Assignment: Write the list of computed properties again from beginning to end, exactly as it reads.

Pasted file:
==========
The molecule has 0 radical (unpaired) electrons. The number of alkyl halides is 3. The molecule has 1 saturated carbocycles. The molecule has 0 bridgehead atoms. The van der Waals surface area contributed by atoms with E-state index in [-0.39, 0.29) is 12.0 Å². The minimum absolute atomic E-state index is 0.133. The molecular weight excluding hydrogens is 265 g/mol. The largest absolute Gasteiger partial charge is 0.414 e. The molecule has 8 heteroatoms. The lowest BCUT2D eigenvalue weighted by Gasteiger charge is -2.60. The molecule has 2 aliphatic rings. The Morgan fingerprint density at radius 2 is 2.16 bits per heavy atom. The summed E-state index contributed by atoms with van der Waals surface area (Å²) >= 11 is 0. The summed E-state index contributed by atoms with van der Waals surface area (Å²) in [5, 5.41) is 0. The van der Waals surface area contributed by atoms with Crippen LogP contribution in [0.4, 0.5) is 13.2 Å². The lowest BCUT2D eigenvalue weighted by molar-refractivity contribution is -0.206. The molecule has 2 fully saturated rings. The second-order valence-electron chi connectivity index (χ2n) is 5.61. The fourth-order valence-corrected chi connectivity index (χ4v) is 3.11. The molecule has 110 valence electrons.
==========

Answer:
The molecule has 0 radical (unpaired) electrons. The number of alkyl halides is 3. The molecule has 1 saturated carbocycles. The molecule has 0 bridgehead atoms. The van der Waals surface area contributed by atoms with E-state index in [-0.39, 0.29) is 12.0 Å². The minimum absolute atomic E-state index is 0.133. The molecular weight excluding hydrogens is 265 g/mol. The largest absolute Gasteiger partial charge is 0.414 e. The molecule has 8 heteroatoms. The lowest BCUT2D eigenvalue weighted by Gasteiger charge is -2.60. The molecule has 2 aliphatic rings. The Morgan fingerprint density at radius 2 is 2.16 bits per heavy atom. The summed E-state index contributed by atoms with van der Waals surface area (Å²) >= 11 is 0. The summed E-state index contributed by atoms with van der Waals surface area (Å²) in [5, 5.41) is 0. The van der Waals surface area contributed by atoms with Crippen LogP contribution in [0.4, 0.5) is 13.2 Å². The lowest BCUT2D eigenvalue weighted by molar-refractivity contribution is -0.206. The molecule has 2 fully saturated rings. The second-order valence-electron chi connectivity index (χ2n) is 5.61. The fourth-order valence-corrected chi connectivity index (χ4v) is 3.11. The molecule has 110 valence electrons.